Various states have proposed or enacted laws designed to circumvent the new $10,000 federal limit on state and local tax deductions. The new laws generally contemplate that taxpayers will substitute their tax payments with charitable contributions to state-controlled funds. This Article explores whether that strategy works and concludes that it does not. It also considers the IRS’s recent notice on the strategy and offers recommendations on how to best draft regulations.

August 7, 2018 in Articles, Current Affairs, Estate Planning - Generally, New Legislation | Permalink | Comments (0)

Thursday, August 2, 2018

Article on Postmortem Austerity and Entitlement Reform

Ss2Reid K. Weisbord recently published an Article entitled, Postmortem Austerity and Entitlement Reform, Wills, Trusts, & Estates Law eJournal (2018). Provided below is an abstract of the Article.

This Essay proposes a novel policy of "postmortem austerity" to address the unsustainable, rapidly escalating cost of federal entitlement programs following the 2017 tax reforms. If Social Security and Medicare continue on their current path to insolvency, then they will eventually require austerity reforms absent a politically unpopular tax increase. This Essay argues that, if austerity becomes necessary, federal entitlement reforms should be implemented progressively in a manner that minimizes displacement of benefits on which individuals relied when saving for old age. A policy of postmortem austerity would establish new eligibility criteria for Social Security and Medicare that postpone the effective date and economic consequences of benefit ineligibility until after death. All individuals would continue to collect federal entitlements during life, but at death, wealthy decedents would be deemed retroactively disqualified from part or all of Social Security and Medicare benefits received during life. The estates of such decedents would then be liable for repayment of disqualified benefits.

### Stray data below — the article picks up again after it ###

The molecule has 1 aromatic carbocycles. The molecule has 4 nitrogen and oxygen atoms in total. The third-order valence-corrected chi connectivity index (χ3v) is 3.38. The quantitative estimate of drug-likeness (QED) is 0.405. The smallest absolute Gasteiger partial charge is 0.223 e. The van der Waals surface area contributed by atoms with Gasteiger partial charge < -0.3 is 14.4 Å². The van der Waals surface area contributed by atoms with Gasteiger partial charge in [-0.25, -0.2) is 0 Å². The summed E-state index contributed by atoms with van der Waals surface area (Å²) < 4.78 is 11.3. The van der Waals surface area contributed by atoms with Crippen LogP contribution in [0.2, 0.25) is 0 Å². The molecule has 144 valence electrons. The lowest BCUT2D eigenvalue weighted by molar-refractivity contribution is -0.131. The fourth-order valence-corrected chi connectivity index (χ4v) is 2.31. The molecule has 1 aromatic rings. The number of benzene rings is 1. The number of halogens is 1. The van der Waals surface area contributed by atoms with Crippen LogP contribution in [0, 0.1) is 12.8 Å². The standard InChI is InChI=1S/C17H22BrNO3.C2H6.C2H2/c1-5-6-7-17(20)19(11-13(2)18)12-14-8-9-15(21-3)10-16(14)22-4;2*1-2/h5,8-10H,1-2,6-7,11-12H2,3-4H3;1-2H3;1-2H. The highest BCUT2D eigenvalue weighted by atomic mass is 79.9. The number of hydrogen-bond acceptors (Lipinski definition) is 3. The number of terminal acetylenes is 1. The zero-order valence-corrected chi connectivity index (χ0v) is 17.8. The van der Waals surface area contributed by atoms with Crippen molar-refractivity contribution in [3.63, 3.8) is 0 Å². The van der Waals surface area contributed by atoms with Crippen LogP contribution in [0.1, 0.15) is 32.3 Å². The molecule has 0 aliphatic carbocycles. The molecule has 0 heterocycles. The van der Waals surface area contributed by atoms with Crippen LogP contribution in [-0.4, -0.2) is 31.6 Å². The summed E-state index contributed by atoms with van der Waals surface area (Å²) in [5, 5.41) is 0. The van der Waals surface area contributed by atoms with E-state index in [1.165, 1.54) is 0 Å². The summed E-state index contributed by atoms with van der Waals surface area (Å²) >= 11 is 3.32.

August 2, 2018 in Articles, Current Affairs, Estate Planning - Generally, New Legislation | Permalink | Comments (0)

Tuesday, July 31, 2018

Top Trends in Charitable Giving for High-Net-Worth Individuals

GiveProvisions of the Tax Cuts and Jobs Acts (TCJA) has shifted the shifted the focus of charitable-giving to high-net-worth individuals and decreased the incentive for moderately wealthy individuals to donate to charitable organizations. The following are a few vehicles and concepts that high-net-worth donors and some moderately wealthy donors should be considering.

  • Gift Bunching Combined with DAFs
    • Many Americans no longer itemize their deductions now that the TCJA increased the standard deduction to $24,000 per couple. The charitable deduction is an itemized deduction, so there is less incentive. For those that were used to giving less than the new standard deduction, a moderately wealthy individual can now set up a donor advised fund (“DAF”) either with a local community charity or with a financial institution-sponsored fund and give the aggregate amount to the DAF.
  • Grantor Charitable Lead Annuity Trusts—CLATs
    • Grantor charitable lead annuity trust, or CLATs, can be set up where one or more charitable organizations receives a series of periodic payments for a number of years from a trust, after which time, the remaining amount left in the trust is paid to non-charitable beneficiaries, generally family members or trusts for their benefit, free of gift and estate tax.
  • Holistic Tax And Estate Planning
    • Wealthy individuals can maximize the efficiency of charitable giving while retaining control over investments (such as family limited partnerships) and reducing taxes by integrating such charitable vehicles with FLPs or FLLCs.
  • Almost Charitable LLC
    • An interesting current technique is actually no technique and produces no immediate charitable deduction. This is the use of a standard LLC as a centralized charitable giving fund. In this case, an individual forms an LLC and funds it with cash or other assets that he ultimately plans to give to charity.

See Seth Kaplan, Top Trends in Charitable Giving for High-Net-Worth Individuals, Financial Advisor, July 27, 2018.

Special thanks to Jim Hillhouse (Professional Legal Marketing (PLM, Inc.) for bringing this article to my attention.

July 31, 2018 in Current Affairs, Estate Administration, Estate Planning - Generally, Estate Tax, Gift Tax, New Legislation, Trusts | Permalink | Comments (0)